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Oregon State seperated-branding-12.jpg Audrey Marchek
Calves are separated from their mothers and captured by rope in preparation for branding.

Calf handling at branding evaluated

Preliminary extension research sheds light on calf stress during branding.

On cattle ranches, branding time traditionally is when ranchers mark ownership of calves, including vaccinations, dehorning and castration of non-breeding male calves.

Oregon State University assistant professor and extension specialist Chris Schachtschneider recently posted that until recent years, ranchers roped calves to capture and restrain them while they were branded, but the squeeze chute and calf table drastically changed how livestock are handled.

He said this has started a debate about whether the calf table or roping is better at branding time. However, there was no empirical evaluation of these practices to settle the debate.

A team of researchers — Oregon State University assistant professor and extension livestock specialist Sergio Arispe, Wade Black and Jared Higby from Treasure Valley Community College and Schachtschneider — decided to shed some scientific light on the subject.

The team evaluated cortisol levels in 48 calves across four of the most common restraint methods, Schachtschneider said. They chose to test for cortisol because it is known as the “stress hormone”; its levels in the body indicate the discomfort of an individual animal.

The researchers took blood samples a week before branding and then sorted cow/calf pairs into four treatment groups.

In three of the groups, cows and calves were separated with three capture-and-restraint methods: calf table, heel-only roping and head-and-heel roping. In the fourth group, calves and cows were kept bunched together in the rodear, and calves were roped out of the rodear with head-and-heel roping, as was traditionally done before corrals became prominent.

Schachtschneider said it is important to note that the handling crew was the same throughout the study to minimize handler bias.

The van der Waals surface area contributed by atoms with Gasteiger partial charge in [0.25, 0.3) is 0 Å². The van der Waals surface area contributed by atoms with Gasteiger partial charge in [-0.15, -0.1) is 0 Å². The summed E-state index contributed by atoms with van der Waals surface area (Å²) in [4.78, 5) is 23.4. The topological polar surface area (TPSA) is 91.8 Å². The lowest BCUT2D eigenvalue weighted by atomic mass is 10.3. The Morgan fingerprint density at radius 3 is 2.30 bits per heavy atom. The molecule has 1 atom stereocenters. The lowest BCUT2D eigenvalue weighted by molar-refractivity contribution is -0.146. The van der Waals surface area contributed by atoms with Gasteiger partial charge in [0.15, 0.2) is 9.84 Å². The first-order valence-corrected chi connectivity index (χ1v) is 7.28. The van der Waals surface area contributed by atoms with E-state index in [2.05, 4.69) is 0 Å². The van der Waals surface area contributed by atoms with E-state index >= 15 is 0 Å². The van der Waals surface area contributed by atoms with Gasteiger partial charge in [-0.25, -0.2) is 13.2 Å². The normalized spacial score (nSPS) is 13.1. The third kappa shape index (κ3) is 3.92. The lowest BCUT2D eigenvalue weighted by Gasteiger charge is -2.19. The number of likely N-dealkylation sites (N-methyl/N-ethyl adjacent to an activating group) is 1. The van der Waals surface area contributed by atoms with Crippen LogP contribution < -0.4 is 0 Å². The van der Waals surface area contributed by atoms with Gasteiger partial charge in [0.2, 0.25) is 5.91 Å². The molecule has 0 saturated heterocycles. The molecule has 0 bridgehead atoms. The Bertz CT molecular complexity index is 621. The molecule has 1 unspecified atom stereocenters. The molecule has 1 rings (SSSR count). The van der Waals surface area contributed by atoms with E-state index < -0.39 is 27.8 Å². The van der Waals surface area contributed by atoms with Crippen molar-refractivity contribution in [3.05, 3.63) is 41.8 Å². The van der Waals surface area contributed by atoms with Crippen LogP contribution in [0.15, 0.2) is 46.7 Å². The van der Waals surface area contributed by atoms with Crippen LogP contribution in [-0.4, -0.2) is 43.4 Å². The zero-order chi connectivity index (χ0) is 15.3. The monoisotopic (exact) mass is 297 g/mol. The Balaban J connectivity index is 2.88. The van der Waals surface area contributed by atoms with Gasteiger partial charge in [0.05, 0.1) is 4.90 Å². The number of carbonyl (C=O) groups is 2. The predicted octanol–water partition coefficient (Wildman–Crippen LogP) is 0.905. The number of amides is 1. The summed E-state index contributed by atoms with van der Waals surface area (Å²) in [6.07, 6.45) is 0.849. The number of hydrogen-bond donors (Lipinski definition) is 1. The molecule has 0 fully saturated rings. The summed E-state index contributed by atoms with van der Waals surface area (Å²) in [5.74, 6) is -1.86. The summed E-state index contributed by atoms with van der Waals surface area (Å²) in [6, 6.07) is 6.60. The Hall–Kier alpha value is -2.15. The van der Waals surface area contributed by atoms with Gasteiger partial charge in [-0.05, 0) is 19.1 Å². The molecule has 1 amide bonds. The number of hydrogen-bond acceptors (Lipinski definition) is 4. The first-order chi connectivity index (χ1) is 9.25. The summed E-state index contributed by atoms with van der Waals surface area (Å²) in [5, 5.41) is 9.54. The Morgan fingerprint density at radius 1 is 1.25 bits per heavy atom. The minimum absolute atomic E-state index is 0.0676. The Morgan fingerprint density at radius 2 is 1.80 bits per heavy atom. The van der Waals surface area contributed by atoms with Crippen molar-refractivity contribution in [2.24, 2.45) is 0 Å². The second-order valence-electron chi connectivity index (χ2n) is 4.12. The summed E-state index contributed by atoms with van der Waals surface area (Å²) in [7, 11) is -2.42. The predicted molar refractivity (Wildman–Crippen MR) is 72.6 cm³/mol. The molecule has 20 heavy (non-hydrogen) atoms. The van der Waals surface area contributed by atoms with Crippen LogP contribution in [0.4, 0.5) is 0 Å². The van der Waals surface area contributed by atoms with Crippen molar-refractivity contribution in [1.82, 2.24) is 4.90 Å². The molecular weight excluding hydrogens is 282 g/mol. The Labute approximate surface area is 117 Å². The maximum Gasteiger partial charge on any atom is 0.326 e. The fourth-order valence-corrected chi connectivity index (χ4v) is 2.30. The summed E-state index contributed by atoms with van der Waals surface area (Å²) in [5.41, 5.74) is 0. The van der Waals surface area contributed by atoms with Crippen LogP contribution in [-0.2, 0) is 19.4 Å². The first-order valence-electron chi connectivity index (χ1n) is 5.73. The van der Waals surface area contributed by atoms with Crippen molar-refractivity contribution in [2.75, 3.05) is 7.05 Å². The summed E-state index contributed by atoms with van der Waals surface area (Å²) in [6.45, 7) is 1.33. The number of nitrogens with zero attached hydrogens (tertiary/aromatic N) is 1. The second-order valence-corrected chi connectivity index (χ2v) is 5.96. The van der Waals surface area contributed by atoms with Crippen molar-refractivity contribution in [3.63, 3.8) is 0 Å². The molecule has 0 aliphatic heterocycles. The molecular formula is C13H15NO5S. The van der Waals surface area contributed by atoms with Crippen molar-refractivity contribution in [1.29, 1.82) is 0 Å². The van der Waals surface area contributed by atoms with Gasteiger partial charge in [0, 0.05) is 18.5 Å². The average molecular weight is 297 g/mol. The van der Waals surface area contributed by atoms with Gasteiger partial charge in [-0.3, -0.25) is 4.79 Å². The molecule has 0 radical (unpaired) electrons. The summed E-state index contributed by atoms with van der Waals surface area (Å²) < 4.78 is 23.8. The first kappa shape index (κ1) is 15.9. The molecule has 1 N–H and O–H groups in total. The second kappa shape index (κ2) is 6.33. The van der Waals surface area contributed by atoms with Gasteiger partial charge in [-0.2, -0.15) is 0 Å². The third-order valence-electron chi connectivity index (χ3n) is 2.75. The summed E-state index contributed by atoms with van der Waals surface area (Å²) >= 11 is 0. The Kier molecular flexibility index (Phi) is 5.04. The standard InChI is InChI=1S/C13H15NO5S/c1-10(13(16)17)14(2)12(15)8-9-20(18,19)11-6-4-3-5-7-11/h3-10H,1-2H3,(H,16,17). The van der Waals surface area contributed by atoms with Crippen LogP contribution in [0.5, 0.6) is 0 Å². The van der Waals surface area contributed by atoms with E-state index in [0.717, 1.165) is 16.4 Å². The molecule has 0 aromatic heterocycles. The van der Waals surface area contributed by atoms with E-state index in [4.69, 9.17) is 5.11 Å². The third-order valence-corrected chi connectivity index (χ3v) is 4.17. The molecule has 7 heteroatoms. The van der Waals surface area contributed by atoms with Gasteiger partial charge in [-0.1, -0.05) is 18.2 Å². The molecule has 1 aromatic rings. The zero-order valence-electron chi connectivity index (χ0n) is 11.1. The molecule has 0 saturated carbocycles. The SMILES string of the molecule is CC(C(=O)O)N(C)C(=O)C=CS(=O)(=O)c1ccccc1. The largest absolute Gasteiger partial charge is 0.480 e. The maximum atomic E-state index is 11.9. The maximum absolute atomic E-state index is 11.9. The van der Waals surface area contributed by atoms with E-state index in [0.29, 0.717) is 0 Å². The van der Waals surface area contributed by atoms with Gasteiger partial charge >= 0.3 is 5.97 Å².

All of the calves in this study were captured and properly restrained before they were branded with a hot iron, vaccinated, castrated and disbudded, after which a second round of blood samples was collected and processed at Texas A&M University, Schachtschneider said.

According to Schachtschneider, post-branding cortisol levels in calves almost doubled in the three groups in which they were separated from their mothers, while post-branding cortisol levels were lower in the calves that stayed together with their mothers.

"Our findings suggest that the physical act of branding, vaccinations, castration or disbudding is not as stressful to calves as the separation from their mother. We know that livestock have evolved to tolerate pain in order to escape predators, even after being bitten, cut or scratched, but the psychological stress of separation on calves of this size is not something that occurs in nature, and so we see the elevated cortisol levels in all of the separated groups," Schachtschneider said.

He concluded that the research team observed two major findings: (1) roping does not inherently cause more stress for cattle, and (2) if calves need to be separated, the quicker they can be rejoined with their mother, the better.

The study was funded with a $12,500 grant from the Agricultural Research Foundation.

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